Of the many responses to my Oct. 15 column on a first-time trip from Everett to Seattle-Tacoma International Airport via public transit, a couple stood out.
Specifically, the transit experts who noted I could have saved money with an ORCA card. As of this writing, I’ve now ordered the One Regional Card for All online for $3. If I wanted it a little faster, I could have gone to the nearest Safeway to purchase one from a kiosk — or any location listed at myorca.com/where-to-buy.
Following the same trip I took to Sea-Tac last month, it would have cost $3.50 (instead of $6) for a one-way trip to the airport, or $7 round trip using the card. This is because ORCA cards only charge for the most expensive fare of your trip within a two-hour transfer window (in this case, the light rail ride). Basically, it wouldn’t have charged for the two bus trips I took.
Everett Transit Director Tom Hingson gets credit for doing the math here.
So now that my ORCA card is on the way, what exactly does it do?
“It makes it easier for people to get around,” Sound Transit spokesperson David Jackson said.
It essentially works as a reloadable debit card. Linking it to a payment method allows you to automatically reload it. You can also buy monthly passes from various regional transit agencies and add them to your ORCA card.
This includes Everett Transit, Community Transit, Sound Transit, King County Metro, Kitsap Transit, Pierce Transit and Washington State Ferries.
Buying a PugetPass, available at 23 different prices, is also an option. It is a regional pass, meaning it works with multiple agencies.
PugetPass is valid on Everett Transit, Community Transit, Sound Transit, King County Metro and Water Taxi, Kitsap Transit, the Seattle Monorail, the Seattle Streetcar and Pierce Transit.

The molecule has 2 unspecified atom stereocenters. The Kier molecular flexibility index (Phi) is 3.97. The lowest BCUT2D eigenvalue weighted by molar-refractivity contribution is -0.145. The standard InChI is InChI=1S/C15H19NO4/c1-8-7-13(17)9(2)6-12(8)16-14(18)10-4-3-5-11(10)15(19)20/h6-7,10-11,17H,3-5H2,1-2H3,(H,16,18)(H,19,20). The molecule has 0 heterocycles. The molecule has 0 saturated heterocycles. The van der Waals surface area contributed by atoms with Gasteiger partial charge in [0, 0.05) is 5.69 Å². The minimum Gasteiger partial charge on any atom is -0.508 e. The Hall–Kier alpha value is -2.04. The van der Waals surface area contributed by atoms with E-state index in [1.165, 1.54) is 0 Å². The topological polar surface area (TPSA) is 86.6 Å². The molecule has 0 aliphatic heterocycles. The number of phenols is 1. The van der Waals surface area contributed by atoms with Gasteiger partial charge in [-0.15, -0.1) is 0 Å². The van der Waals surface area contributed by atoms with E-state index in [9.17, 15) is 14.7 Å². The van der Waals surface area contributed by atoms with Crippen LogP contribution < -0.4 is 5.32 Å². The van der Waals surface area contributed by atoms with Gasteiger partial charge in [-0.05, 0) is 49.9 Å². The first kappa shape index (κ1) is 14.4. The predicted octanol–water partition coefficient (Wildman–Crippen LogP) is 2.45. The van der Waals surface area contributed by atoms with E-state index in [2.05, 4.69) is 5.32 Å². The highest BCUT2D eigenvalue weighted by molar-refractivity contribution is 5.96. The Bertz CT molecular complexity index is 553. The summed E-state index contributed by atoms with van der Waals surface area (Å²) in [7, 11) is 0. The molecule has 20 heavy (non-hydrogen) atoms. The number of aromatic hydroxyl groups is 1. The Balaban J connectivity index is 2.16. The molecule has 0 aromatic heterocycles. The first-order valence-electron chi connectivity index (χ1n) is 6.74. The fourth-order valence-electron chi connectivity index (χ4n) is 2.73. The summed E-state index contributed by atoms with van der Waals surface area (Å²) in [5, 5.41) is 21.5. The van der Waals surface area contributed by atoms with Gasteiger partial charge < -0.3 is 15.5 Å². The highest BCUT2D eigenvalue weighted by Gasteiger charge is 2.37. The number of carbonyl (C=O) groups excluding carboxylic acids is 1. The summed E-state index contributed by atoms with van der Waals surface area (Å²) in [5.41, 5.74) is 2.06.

It has a sliding scale, where all rides under a certain price are then free. So, say you buy the monthly “$3.50” PugetPass, which costs $126. It would be good for unlimited rides that would’ve cost $3.50 or less. It would take about 40 transit rides, each costing $3.50, for the pass to pay for itself, meaning a daily commuter could benefit from it.
This is also where having money in an “e-purse” comes in handy. The money loaded by the transit rider into the e-purse would cover the difference of more expensive transit. So, say, you have the “$2.50” PugetPass monthly pass ($90 per month) and want to take a $3.50 ride on the Link.
Using the ORCA card, the first $2.50 would come from the pass, with the extra $1 coming out of the e-purse.
This is also why it’s critical ORCA users tap their card at the beginning and end of a trip and during all transfers. The ORCA card will track that, automatically adding and subtracting fares — as in my original example of using the ORCA card to Sea-Tac.
If I had gotten off at a closer destination on the Link — say, from Northgate to the U District stop — it would only cost $2.50, not the $3.50 it costs to get from Northgate to the airport.
ORCA also offers reduced fare programs, including ORCA Lift. Riders aged 65 years and older, Medicare card holders and riders with disabilities are also eligible for reduced fares. All youth 18 years and younger are eligible for free rides as well.
“We try and make it as easy as possible for people who are low-income to be able to access transit, so they can get the opportunities, and get to health care appointments, and all the things that they need to do,” Jackson said.
An app, myORCA, allows you to add funds on the go.
In the future, ORCA might be even easier. Google recently announced ORCA will be coming to its Google Wallet application soon, meaning you could use your phone instead of a physical card.
As for iPhone users?
Well, Jackson said: “We hope to make other improvements to the ORCA card in the near future.”
Got questions, comments? Send us an email at StreetSmarts@HeraldNet.com.
Jordan Hansen: 425-339-3046; email@example.com; Twitter: @jordyhansen.